Maryland anti-detention law no favor to immigrants
Democratic congressmen in the Maryland State legislature have succeeded in passing the Dignity Not Detention Act, (HB 16), without a single Republican vote; what’s more, they succeeded in overriding Gov. Larry Hogan’s veto of the bill. Should they celebrate these victories?
HB 16 prohibits State and local jurisdictions from entering into agreements facilitating immigration-related detention by private entities; from approving a zoning variance or permit for the construction or reuse of buildings that will be used by private entities as an immigration detention facility without first notifying the public and holding public meetings for comment; and from entering into or renewing an immigration detention agreement.
It also prohibits State and local law enforcement agents from inquiring about an individual’s immigration status during the performance of regular police functions, and it requires counties that have detention agreements to terminate them no later than Oct. 1, 2022.
HB 16 supporters claim that it is one of the most significant pieces of immigration reform since the enactment of the Maryland Dream Act, which made in-state tuition grants available to undocumented immigrants.
HB 16’s sponsor, Del. Vaughn Stewart, said, “By … overriding the governor’s veto on this, Maryland will send an extremely strong message that we are better than ICE, we are better than this depravity, we are better than for-profit family separation and we stand for the dignity for every single Marylander in this state.”
According to Gustavo Torres, the executive director of CASA, an immigrant advocacy organization, “Maryland has already decided to protect black and brown immigrant families by overwhelmingly passing” HB 16; he also accused Hogan of being “well-known for his xenophobic policies.”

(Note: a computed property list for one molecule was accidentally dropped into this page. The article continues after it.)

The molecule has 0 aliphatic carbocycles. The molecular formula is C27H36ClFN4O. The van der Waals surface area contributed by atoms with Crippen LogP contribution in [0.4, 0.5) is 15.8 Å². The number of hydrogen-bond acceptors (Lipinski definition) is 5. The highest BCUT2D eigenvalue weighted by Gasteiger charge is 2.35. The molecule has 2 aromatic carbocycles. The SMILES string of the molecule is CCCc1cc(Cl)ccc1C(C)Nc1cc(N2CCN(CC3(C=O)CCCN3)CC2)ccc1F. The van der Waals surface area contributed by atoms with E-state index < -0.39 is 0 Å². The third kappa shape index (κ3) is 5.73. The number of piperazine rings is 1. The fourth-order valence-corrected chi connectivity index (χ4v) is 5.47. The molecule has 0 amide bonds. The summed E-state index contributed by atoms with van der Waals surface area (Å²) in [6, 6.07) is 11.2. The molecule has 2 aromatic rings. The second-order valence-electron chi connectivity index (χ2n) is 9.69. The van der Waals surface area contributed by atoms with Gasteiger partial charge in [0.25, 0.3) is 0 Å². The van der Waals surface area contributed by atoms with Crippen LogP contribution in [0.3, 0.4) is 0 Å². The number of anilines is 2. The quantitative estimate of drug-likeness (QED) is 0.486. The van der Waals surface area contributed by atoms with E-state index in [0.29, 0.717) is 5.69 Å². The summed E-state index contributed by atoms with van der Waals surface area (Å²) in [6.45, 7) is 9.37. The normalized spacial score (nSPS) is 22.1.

Cathryn Paul, manager of government relations and public policy for CASA said, “It’s a major step forward in making Maryland a safer place for immigrants and a place that treats immigrants with dignity.”
William C. Smith Jr., chair of the Judicial Proceedings Commission, said, “This bill gets us out of the business of profiting off of family separation.”
Del. David Moon added that the state would no longer allow “its counties to have for-profit family separations to balance budgets.”
As Gov. Hogan explained when he vetoed the law, Maryland has zero private prison facilities, and it has absolutely no intention of initiating any plans to allow such facilities.
The law’s a solution in search of a problem.
The law requires the termination of all immigration detention agreements with local jurisdictions — but, as Hogan noted, the state’s correctional and detention facilities do not engage in these agreements, and only three out of Maryland’s 23 counties have them.
The immigrants currently detained in those counties will be sent to facilities in other states, separating them from their families and making it harder for them to stay connected to their community.